What if you could predict a crime before it happens?
It’s the stuff of science fiction – the film Minority Report, set in the year 2054, imagines police officers that arrest individuals for crimes not yet committed.
Their fictional department is called “Pre-Crime”. And it might quickly be becoming a reality.
Police in the United States and the United Kingdom are using mathematical algorithms, which rely on data collected from social media, surveillance cameras, and police records, to take what they say are proactive measures against crime. They use software to generate subject lists of people who are at the greatest risk of being party to violence or committing a crime.
Robert McDaniel, a Chicago resident, found himself on such a list.
He had close ties to a victim of violence and was rated 215 times more likely to be prone to violence himself – despite having only been arrested for minor offences such as gambling and smoking marijuana. He says police began watching him closely.
“In the midst of me trying to get my GED I started getting followed home, started having police officers walk up on me, ride up on me, saying my name, govern my name, where I had been and just things like that,” he says. “The result of this test put us on a list of the 400 most dangerous people in Chicago. How can I be dangerous for smoking weed and shooting dice? Who does this hurt?”
It’s indicative of how our society is progressing away from human solidarity and a human approach, to just squeezing people as hard as you can, in any and every which way.
But for police, it’s a tool to tackle crime, inspired by the business models of tech giants like Google and Facebook to predict behaviour.
“If the algorithms used in the private sector have allowed them to become more successful in targeting their audience to sell product, then we should take advantage of that same algorithm, that allows us to become more successful in law enforcement in preventing crime,” says Jerry P Dyer, a police chief in Fresno, California.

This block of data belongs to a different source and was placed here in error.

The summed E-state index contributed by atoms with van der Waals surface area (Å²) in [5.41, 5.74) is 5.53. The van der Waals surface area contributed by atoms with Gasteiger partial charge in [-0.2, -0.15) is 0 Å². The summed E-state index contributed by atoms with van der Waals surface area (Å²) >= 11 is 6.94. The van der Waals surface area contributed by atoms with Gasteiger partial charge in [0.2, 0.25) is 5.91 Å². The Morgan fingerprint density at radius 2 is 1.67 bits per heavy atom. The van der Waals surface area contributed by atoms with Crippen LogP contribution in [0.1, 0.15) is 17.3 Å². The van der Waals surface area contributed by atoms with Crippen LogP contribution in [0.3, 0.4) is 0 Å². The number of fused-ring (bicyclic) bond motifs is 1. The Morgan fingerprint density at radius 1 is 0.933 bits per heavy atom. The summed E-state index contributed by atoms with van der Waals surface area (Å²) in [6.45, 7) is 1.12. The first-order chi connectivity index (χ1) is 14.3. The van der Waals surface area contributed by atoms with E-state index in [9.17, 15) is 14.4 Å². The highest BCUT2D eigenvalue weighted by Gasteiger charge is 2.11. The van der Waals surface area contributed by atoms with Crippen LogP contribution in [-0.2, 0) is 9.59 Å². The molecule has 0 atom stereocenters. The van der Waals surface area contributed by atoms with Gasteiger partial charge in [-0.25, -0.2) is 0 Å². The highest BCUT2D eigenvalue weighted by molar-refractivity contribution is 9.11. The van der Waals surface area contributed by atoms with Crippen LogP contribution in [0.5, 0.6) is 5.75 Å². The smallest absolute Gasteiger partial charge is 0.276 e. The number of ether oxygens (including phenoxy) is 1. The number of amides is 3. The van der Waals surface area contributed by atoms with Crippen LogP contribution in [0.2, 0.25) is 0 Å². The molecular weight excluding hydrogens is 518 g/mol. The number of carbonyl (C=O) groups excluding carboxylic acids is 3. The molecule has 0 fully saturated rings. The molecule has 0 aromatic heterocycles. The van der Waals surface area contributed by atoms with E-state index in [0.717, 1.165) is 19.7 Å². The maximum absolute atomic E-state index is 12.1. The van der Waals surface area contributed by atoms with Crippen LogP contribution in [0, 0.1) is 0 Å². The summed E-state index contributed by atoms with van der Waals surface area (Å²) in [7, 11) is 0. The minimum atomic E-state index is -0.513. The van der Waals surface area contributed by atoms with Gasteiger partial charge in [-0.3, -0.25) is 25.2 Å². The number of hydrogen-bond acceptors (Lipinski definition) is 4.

But critics say Silicon Valley and law enforcement don’t mix, and “pre-crime” violates privacy, enables racial profiling, and heightens surveillance in poor neighbourhoods. And, apart from its developers, few know how the algorithms that generate subject lists work, making accountability difficult.
“The question is why we do that to ourselves, use those programmes. First off, We didn’t vote on it democratically. Is that what we want? Do we want to become a society, that is fully monitored, where everybody gets a score … ?” says Yvonne Hofstetter, an author and CEO of Teramark Technologies in Zolling, Germany.
“We do that because we want to make money. And the financial players, big technology giants, learned many years ago that you can make a lot of money with personal data and scoring of people, so that they made it a business model.”
And for London-based social worker Sukant Chandan, trends like these will only harm working-class, minority communities.
“If you can use some kind of predictive technology and software to predict, according to what these people do in the future, it’s not going to predict anything particularly positive for them,” he says.
“If you want to make money off a software to have algorithms for the police it’s indicative of how our society is progressing away from human solidarity and a human approach, to just squeezing people as hard as you can, in any and every which way.”
Source: Al Jazeera